From its very first episode, one of the things I have most enjoyed about Legends of Tomorrow has been its willingness to fully embrace the absurdity of its own premise. With its wildly varied cast of characters tossed into increasingly outlandish situations, Legends of Tomorrow has always been the series that made the most of its 'comic-book' origins (even managing to beat out The Flash). In its time on-screen, we have already had stories featuring Nazis, 1920s era gangsters, Confederate zombies, and a trip to feudal Japan.
With the second season's ninth episode, though, Legends of Tomorrow may actually have managed to outdo even the most bizarre story-lines of the past season and a half – and, it did so by heading back to 1967, for a story featuring a young George Lucas. Of course, this isn't the first time that Legends of Tomorrow has featured a 'real-life personality' – but, it is definitely the first time we have had one who is still very much alive.
While memories of the Star Wars prequel trilogy (and, his near constant tinkering with the original trilogy) may have coloured people's impressions, the fact remains that George Lucas is a very influential figure in the entertainment industry. Because of that, there is a definite appeal in the idea of bringing him into this outlandish time travel tale in a way that is clearly intended to pay homage to that. The idea that Ray Palmer and Nate Heywood were both so inspired by George Lucas's films (Star Wars and Raiders of the Lost Ark, respectively) that their lives would be fundamentally altered if those films were never made is something that manages to walk a very fine line between being incredibly cheesy and actually genuinely clever.
Honestly, as goofy as it sounds, there is a lot to like about this entire plot-line. For one thing, as a life-long fan of the films in question, I am definitely more than willing to accept the idea that they could be so important to these character. But, even beyond that, there is just something genuinely endearing about this very earnest love letter to George Lucas's early work. It is, after all, important to note that this is clearly intended to be a positive portrayal of the young film-maker. There is no mockery, here (apart from a single joke at the expense of Howard the Duck) – and, Matt Angel's portrayal of the young Lucas manages to avoid feeling like a caricature. This is all to the episode's credit, of course – since, I am convinced that the episode wouldn't have been anywhere near as entertaining if it had attempted to make fun of George Lucas.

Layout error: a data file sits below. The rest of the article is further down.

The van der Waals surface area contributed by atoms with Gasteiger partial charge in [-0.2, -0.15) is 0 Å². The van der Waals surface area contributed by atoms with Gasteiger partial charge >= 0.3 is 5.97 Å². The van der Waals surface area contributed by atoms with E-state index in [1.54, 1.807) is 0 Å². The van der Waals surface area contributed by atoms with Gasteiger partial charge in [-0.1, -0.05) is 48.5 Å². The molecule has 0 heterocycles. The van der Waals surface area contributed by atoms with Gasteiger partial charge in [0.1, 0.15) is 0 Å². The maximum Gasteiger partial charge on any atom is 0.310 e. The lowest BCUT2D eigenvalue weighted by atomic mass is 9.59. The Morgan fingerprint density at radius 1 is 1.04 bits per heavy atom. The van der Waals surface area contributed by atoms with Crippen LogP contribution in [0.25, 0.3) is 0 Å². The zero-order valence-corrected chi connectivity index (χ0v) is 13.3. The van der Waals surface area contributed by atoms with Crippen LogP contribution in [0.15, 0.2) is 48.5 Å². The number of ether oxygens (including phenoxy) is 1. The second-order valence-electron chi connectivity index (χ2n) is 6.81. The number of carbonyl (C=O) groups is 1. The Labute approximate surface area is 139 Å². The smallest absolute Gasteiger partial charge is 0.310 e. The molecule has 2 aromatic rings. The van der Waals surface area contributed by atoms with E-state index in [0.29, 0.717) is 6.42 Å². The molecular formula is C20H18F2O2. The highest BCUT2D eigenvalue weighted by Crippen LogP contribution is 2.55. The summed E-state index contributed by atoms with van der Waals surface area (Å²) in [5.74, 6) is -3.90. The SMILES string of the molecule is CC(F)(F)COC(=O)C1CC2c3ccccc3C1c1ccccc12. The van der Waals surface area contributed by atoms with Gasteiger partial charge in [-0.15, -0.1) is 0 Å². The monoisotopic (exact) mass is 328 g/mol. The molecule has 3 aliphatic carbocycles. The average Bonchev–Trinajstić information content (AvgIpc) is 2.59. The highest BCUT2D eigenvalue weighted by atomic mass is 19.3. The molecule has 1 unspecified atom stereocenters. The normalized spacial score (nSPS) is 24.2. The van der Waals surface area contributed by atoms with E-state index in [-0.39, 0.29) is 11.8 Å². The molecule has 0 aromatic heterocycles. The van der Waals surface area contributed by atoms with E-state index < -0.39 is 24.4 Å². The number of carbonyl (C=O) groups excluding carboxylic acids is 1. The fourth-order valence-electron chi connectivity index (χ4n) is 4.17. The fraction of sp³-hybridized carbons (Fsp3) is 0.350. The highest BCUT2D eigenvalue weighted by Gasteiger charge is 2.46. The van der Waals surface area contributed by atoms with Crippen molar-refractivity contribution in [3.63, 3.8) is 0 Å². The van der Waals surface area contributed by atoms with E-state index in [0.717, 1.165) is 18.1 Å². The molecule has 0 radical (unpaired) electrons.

Of course, while George Lucas's appearance does add an element of genuine fun to the episode (the writer's even take the opportunity to toss him into a trash compactor, for a surprising recreation of the iconic scene from A New Hope), it is far from the only element at play, here.
With Rip Hunter still alive and well (as we learnt at the end of the previous episode) and also, seemingly, in possession of a piece of the 'Spear of Destiny', the mystical artifact currently sought by the 'Legion of Doom', there is definitely an element of tension to the episode, also, as both the 'Legends' and the 'Legion' find themselves locked in a race against time to recover both Rip and the artifact. Of course, another complication quickly presents itself, as the team learns that the process by which Rip was able to escape from the severely damaged Waverider, back at the beginning of the season, also left his personality severely altered. Rather than the devoted captain that they had hoped to find, the 'Legends' instead find themselves saddled with stoner film student, Phil Gasmer – who, in his time away, has turned the subconscious memories of his adventures into the script for a truly terrible B-movie.
Alongside George Lucas, and the entertaining meta-comedy of Phil's film-making endeavours, there are so many other little elements that all add up to making this one of the most entertaining episodes of the series, so far. Nate's insistence of referring to the villainous trio as the 'Legion of Doom', and Sara Lance's absolute refusal to do so, is a great touch. Damian Darhk and Malcolm Merlyn prove to be a very entertaining pair – with the absolute glee that they seem to take in their villainy ranging between being vaguely unnerving and genuinely hilarious. Meanwhile, Mick Rory and Professor Stein find themselves tossed together in their entertaining little sub-plot – as they attempt to uncover the mystery behind Mick's recent hallucinations of his former partner.
As ridiculous as it all was, there was just so much to love about this episode. All in all, I think I can honestly say that there wasn't a single element of the episode that I disliked.